Ariz. Congressman Changes Mind, Will Run for Re-election

U.S. Rep. John Shadegg, R-Ariz., announced Thursday that he will postpone retirement plans and seek an eighth term in Congress.

Shadegg, 58, had announced last week that he would leave the House despite raising more than $1 million for another run. The decision surprised many Republicans, and 146 of his House colleagues signed a letter pleading for him to return. Leaders of 33 conservative organizations also asked for him to stay.

Shadegg's staff says the congressman spent the week in Arizona with his family mulling over the request to stay.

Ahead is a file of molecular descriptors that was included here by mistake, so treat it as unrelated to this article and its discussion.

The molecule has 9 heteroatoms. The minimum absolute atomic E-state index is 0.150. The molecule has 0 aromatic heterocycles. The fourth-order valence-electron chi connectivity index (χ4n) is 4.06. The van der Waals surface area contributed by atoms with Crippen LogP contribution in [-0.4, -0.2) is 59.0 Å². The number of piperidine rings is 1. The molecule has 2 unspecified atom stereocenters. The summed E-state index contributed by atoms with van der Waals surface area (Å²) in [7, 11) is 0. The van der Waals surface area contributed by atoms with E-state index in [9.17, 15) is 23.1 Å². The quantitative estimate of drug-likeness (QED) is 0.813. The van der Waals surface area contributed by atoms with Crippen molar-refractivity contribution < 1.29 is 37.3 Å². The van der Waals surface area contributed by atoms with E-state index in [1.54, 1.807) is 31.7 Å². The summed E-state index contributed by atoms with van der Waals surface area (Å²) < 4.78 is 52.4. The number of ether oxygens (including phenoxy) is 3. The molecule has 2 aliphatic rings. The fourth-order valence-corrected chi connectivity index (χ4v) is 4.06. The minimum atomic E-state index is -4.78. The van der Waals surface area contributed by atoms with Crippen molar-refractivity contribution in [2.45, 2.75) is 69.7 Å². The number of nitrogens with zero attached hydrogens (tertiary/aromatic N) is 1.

His decision put on hold career plans for Republican state Senator Jim Waring, who had hoped to run for Shadegg's seat in the 3rd Congressional District. Waring said he won't run against Shadegg.

Shadegg is expected to run against Republican Steve May, who already announced his candidacy.

"The Republican Party has to change," May said. "In 1994, I was a believer, like everyone else was, like John Shadegg was, that we could actually make a difference. Once we took charge, we spent like Democrats, and we behaved like jackasses. And there was no difference."

The Democrats also plan to make a strong bid for the seat. Democratic attorney Bob Lord has raised more than $612,000 to run in the 3rd District.

If he had retired, Shadegg would have added to a growing list of House Republicans heading for the door. During the past 13 months, 28 House Republicans have said they would either leave office or not seek re-election.